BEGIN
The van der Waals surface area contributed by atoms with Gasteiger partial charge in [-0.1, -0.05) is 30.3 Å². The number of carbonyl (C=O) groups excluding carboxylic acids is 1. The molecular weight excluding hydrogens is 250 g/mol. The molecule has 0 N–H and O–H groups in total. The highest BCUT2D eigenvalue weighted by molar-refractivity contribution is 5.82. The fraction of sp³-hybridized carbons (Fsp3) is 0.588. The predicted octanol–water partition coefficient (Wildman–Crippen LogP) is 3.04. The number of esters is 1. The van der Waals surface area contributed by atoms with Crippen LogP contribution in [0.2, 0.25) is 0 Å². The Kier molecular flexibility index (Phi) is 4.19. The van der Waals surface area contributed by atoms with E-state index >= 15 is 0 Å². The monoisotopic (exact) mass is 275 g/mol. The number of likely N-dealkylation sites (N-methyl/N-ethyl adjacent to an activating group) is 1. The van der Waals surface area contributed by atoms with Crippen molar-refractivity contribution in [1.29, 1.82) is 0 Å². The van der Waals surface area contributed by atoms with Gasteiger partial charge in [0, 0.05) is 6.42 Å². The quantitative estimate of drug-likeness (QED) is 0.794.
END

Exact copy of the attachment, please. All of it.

The van der Waals surface area contributed by atoms with Gasteiger partial charge in [-0.1, -0.05) is 30.3 Å². The number of carbonyl (C=O) groups excluding carboxylic acids is 1. The molecular weight excluding hydrogens is 250 g/mol. The molecule has 0 N–H and O–H groups in total. The highest BCUT2D eigenvalue weighted by molar-refractivity contribution is 5.82. The fraction of sp³-hybridized carbons (Fsp3) is 0.588. The predicted octanol–water partition coefficient (Wildman–Crippen LogP) is 3.04. The number of esters is 1. The van der Waals surface area contributed by atoms with Crippen LogP contribution in [0.2, 0.25) is 0 Å². The Kier molecular flexibility index (Phi) is 4.19. The van der Waals surface area contributed by atoms with E-state index >= 15 is 0 Å². The monoisotopic (exact) mass is 275 g/mol. The number of likely N-dealkylation sites (N-methyl/N-ethyl adjacent to an activating group) is 1. The van der Waals surface area contributed by atoms with Crippen molar-refractivity contribution in [1.29, 1.82) is 0 Å². The van der Waals surface area contributed by atoms with Gasteiger partial charge in [0, 0.05) is 6.42 Å². The quantitative estimate of drug-likeness (QED) is 0.794.